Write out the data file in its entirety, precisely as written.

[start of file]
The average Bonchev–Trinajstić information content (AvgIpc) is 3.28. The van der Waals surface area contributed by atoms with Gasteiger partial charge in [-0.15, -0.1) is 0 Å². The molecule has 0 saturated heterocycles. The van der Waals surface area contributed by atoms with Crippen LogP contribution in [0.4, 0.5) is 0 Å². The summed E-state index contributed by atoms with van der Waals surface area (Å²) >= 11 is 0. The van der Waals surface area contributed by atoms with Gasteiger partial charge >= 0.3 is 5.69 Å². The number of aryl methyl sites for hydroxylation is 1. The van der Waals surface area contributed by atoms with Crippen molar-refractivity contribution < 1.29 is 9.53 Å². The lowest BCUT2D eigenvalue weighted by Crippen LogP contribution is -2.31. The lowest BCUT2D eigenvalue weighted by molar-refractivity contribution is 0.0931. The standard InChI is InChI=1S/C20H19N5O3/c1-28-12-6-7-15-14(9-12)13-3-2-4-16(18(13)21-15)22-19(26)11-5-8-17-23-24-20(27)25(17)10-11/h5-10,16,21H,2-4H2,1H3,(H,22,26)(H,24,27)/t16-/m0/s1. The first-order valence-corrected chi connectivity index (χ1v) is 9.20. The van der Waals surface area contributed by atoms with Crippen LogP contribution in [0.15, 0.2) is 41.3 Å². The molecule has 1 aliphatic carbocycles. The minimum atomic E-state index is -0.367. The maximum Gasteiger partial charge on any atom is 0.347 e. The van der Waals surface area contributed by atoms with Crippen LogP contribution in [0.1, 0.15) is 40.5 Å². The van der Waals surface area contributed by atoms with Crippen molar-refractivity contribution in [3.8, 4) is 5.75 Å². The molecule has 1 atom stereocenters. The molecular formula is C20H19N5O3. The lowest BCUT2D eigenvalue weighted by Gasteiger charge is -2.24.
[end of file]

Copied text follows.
The average Bonchev–Trinajstić information content (AvgIpc) is 3.28. The van der Waals surface area contributed by atoms with Gasteiger partial charge in [-0.15, -0.1) is 0 Å². The molecule has 0 saturated heterocycles. The van der Waals surface area contributed by atoms with Crippen LogP contribution in [0.4, 0.5) is 0 Å². The summed E-state index contributed by atoms with van der Waals surface area (Å²) >= 11 is 0. The van der Waals surface area contributed by atoms with Gasteiger partial charge >= 0.3 is 5.69 Å². The number of aryl methyl sites for hydroxylation is 1. The van der Waals surface area contributed by atoms with Crippen molar-refractivity contribution < 1.29 is 9.53 Å². The lowest BCUT2D eigenvalue weighted by Crippen LogP contribution is -2.31. The lowest BCUT2D eigenvalue weighted by molar-refractivity contribution is 0.0931. The standard InChI is InChI=1S/C20H19N5O3/c1-28-12-6-7-15-14(9-12)13-3-2-4-16(18(13)21-15)22-19(26)11-5-8-17-23-24-20(27)25(17)10-11/h5-10,16,21H,2-4H2,1H3,(H,22,26)(H,24,27)/t16-/m0/s1. The first-order valence-corrected chi connectivity index (χ1v) is 9.20. The van der Waals surface area contributed by atoms with Crippen LogP contribution in [0.15, 0.2) is 41.3 Å². The molecule has 1 aliphatic carbocycles. The minimum atomic E-state index is -0.367. The maximum Gasteiger partial charge on any atom is 0.347 e. The van der Waals surface area contributed by atoms with Crippen LogP contribution in [0.1, 0.15) is 40.5 Å². The van der Waals surface area contributed by atoms with Crippen molar-refractivity contribution in [3.8, 4) is 5.75 Å². The molecule has 1 atom stereocenters. The molecular formula is C20H19N5O3. The lowest BCUT2D eigenvalue weighted by Gasteiger charge is -2.24.